BY MARCEL OKEKE
Marcel Okeke, a practising economist and consultant in Business Strategy & Sustainability based in Lagos, is a former Chief Economist at Zenith Bank Plc. He can be reached at: firstname.lastname@example.org; +2348033075697 (text only)
The Central Bank of Nigeria’s (CBN’s) widely publicised “release” of the sum of $265 million, out of about half a billion US dollars trapped funds of foreign airlines in Nigeria definitely raises many questions. The “release” of the fund, which was announced on Friday August 26, 2022, could best be described as a ‘too little too late’, given the fact that the pittance “released” by the apex bank, came after much harm had been done to the global image and economy of Nigeria. The recalcitrance or negligence of the CBN in not attending to the ‘cries’ and petitions of the behemoth foreign airlines for so long that their well-earned (ticket) incomes were trapped owing to ‘paucity’ of foreign exchange, has pushed them (the airlines) to the wall, practically. Many of them have irreversibly decided to turn their backs on Nigeria; others have opted to render only ‘skeletal services’ in Nigeria.
Indeed, soon after the announcement of the ‘dole’ from the apex bank to foreign airlines, the United States’ longest serving operator in Nigeria, Delta Airlines, revealed that it will from October 4, 2022, suspend flight operations between JFK Airport, New York and Lagos. The airline, which resumed operations on its Lagos—Atlanta route barely two years ago, on September 9, 2020, said in a statement that the “route suspension” was to fit into “the current demand environment.” Unsurprisingly, several days after the airlines’ pyrrhic victory of “release” of part of their funds by the CBN, none has announced a reversal or suspension of their earlier decision to quit Nigeria or cut their flight rounds into the country. For instance, the Dubai-based Emirate Airline had made public its decision to “suspend” flights to Nigeria, effective from September 2022. Emirate is yet to rescind or reverse this decision.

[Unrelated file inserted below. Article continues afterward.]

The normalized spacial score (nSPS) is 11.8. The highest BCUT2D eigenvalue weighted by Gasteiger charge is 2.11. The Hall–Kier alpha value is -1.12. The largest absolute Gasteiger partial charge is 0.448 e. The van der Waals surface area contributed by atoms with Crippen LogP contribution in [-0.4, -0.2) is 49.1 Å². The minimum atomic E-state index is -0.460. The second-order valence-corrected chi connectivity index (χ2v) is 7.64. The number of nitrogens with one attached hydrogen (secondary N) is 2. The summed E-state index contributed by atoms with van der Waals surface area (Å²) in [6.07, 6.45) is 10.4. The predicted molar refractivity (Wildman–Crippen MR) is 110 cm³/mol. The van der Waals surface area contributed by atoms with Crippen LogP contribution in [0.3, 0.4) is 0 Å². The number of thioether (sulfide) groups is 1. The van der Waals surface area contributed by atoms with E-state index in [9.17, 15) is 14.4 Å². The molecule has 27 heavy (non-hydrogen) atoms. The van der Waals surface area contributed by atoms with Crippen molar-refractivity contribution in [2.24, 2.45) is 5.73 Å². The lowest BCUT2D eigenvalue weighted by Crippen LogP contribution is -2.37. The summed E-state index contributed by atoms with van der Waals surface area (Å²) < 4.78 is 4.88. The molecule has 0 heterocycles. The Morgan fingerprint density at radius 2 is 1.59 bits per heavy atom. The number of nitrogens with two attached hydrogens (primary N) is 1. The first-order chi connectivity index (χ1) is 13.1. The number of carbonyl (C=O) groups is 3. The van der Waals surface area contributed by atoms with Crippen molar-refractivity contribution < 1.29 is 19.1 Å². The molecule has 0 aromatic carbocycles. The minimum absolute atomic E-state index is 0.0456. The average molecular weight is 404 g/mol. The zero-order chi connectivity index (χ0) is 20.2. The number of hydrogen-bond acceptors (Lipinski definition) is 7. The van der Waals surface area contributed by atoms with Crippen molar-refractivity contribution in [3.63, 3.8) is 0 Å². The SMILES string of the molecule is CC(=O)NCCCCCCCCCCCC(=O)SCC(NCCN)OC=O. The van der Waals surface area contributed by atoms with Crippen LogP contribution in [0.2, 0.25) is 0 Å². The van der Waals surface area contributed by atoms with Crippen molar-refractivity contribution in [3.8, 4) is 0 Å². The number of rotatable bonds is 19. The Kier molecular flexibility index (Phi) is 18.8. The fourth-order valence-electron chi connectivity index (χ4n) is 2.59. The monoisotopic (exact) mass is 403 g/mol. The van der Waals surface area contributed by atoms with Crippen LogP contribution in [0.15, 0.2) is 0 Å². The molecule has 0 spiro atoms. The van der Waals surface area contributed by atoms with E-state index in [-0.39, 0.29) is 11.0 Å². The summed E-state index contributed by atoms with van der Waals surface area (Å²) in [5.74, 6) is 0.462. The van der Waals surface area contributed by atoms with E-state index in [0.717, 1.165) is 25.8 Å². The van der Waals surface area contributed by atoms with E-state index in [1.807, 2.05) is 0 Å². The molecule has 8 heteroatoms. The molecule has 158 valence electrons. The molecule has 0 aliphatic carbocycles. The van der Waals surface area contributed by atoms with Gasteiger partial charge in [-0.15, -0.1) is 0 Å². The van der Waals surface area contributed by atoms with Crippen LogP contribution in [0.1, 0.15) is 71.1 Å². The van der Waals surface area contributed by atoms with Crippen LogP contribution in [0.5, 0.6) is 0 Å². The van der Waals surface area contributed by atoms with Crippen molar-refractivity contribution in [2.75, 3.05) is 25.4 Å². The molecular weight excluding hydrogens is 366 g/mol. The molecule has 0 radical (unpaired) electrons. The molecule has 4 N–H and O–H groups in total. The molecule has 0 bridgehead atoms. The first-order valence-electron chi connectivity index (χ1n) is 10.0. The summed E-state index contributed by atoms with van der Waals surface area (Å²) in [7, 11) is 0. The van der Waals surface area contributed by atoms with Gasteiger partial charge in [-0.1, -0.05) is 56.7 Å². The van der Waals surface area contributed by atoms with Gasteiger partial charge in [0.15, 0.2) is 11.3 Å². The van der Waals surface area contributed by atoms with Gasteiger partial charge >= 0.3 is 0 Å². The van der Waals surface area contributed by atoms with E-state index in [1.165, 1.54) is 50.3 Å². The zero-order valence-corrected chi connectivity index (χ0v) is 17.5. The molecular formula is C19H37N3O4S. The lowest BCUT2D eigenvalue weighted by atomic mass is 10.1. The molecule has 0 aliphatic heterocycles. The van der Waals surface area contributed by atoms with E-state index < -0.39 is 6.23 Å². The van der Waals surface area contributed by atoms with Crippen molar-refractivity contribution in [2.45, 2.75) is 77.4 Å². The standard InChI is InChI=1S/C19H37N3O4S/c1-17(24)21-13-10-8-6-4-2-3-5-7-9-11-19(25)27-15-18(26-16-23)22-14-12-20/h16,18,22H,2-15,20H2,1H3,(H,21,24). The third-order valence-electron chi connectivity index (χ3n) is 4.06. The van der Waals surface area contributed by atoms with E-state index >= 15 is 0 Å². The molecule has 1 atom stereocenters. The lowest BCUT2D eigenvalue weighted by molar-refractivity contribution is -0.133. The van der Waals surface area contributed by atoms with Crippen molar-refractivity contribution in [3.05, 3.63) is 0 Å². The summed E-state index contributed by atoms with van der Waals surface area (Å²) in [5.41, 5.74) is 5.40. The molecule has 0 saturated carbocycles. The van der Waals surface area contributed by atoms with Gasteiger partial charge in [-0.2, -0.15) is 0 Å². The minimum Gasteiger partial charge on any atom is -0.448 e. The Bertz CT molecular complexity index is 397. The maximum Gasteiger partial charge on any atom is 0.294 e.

It will be recalled that the UAE leading airline got to the ineluctable decision after it literally went ‘through hell’ in seeking for ways and means to get the appropriate authorities in Nigeria to help it retrieve its $85 million trapped revenue. Emirate Airline had said in a statement that it “has tried every avenue to address our ongoing challenges in repatriating funds from Nigeria, and we have made considerable efforts to initiate dialogue with the relevant authorities for their urgent intervention to help find a viable solution.” The international carrier said, “regrettably, there has been no progress. Therefore, Emirates has taken the difficult decision to suspend all flights to and from Nigeria, effective September 1, 2022, to limit further losses and impact on our operational costs that continue to accumulate in the market.”
Like the Emirate Airline, the British Airways has already reduced its flight frequencies to Nigeria, as the airline informed its customers recently of an “imminent hike in its flight tickets.” In fact, Turkish Airlines and British Airways have said they would no longer issue tickets to passengers in naira. Both airlines said in separate messages recently that (their) Nigerian passengers can only pay for tickets in US dollars. Although these airlines may not have implemented their dollar policy to the letter owing to legal tender and sovereignty issues, their new ticket sales approaches and methods have obviously posed more hardship and restrictions to Nigerian travellers/air passengers. Thus, Nigerian customers of these airlines have been exposed to motley hardships and frustration, and not a few of them now resort to flight take-offs from neighbouring countries like Ghana, Benin Republic, Togo, among others.